Photographs of the Defendant's house and yard, admitted as Defendant's Exhibits 3 and 4, show that the house sits back about forty feet from the street. As one faces the house from the street, on the ground floor of the left side of the house is a garage. A driveway runs from the garage straight to the street. A paved walk connects the driveway to the Defendant's front steps. At the foot of the driveway there is a mulched bed containing a mailbox and several bushes. To the left of the driveway is a side yard with a row of evergreen trees that sit back approximately 10-20 feet from the street and run parallel to the street. In front of the evergreen trees is a lawn area. There are no fences or signs posted on the Defendant's property.

As Officers Dyer and Lee approached they noticed lights on in the Defendant's house. At this point, a New Hampshire state trooper arrived with his cruiser's blue lights on. The officers stopped the trooper and asked him to turn off his lights. Around this time, the lights in the Defendant's home went off.

The police observed a vehicle parked on the upper part of the driveway with its nose facing the garage. At this point, Officer Dyer crossed the lawn in front of the evergreen trees, walked toward the vehicle, touched the hood, and determined that the engine was warm. He then retreated back to the evergreen trees, joined Officer Lee and the state trooper, and they all returned to their vehicles to sit watch.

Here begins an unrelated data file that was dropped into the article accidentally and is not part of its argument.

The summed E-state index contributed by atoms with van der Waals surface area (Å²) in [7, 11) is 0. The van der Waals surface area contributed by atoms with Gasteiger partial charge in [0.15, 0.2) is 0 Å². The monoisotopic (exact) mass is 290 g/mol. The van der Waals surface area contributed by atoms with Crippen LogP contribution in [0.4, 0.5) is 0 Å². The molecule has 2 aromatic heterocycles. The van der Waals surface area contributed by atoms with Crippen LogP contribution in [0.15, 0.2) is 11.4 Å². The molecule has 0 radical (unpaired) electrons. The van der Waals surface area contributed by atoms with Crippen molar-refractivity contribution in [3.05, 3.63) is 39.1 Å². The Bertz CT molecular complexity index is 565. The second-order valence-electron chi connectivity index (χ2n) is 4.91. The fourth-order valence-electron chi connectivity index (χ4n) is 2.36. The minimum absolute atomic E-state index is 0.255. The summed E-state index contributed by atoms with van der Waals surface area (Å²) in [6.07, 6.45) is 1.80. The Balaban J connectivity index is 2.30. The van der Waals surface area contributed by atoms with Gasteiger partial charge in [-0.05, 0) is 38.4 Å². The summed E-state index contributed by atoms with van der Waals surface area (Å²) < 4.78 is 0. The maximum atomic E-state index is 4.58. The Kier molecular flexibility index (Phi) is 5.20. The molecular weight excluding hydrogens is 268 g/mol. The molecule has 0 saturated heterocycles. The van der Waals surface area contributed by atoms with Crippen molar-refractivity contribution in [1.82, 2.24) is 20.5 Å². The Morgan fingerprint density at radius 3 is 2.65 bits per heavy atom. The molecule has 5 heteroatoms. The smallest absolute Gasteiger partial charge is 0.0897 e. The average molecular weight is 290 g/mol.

Between around 6:00 and 6:30 a.m., the Defendant left his home and went to a nearby Circle K gas station. The officers followed and made contact with the Defendant at the gas station where they informed him that his wife had been shot. The officers noticed what appeared to be blood on the Defendant and along the driver's side armrest and steering wheel of the Defendant's vehicle. Def.'s Ex. B ¶ 8. Around this time, Sergeant Marc Beaudoin of the New Hampshire State Police arrived at the Circle K gas station. By this time, Sergeant Beaudoin had learned that two people had been seriously injured in a shooting in Saco and that there was a suspect in Londonderry. Sergeant Beaudoin understood that the authorities in Maine did not know if the victims were going to live or die.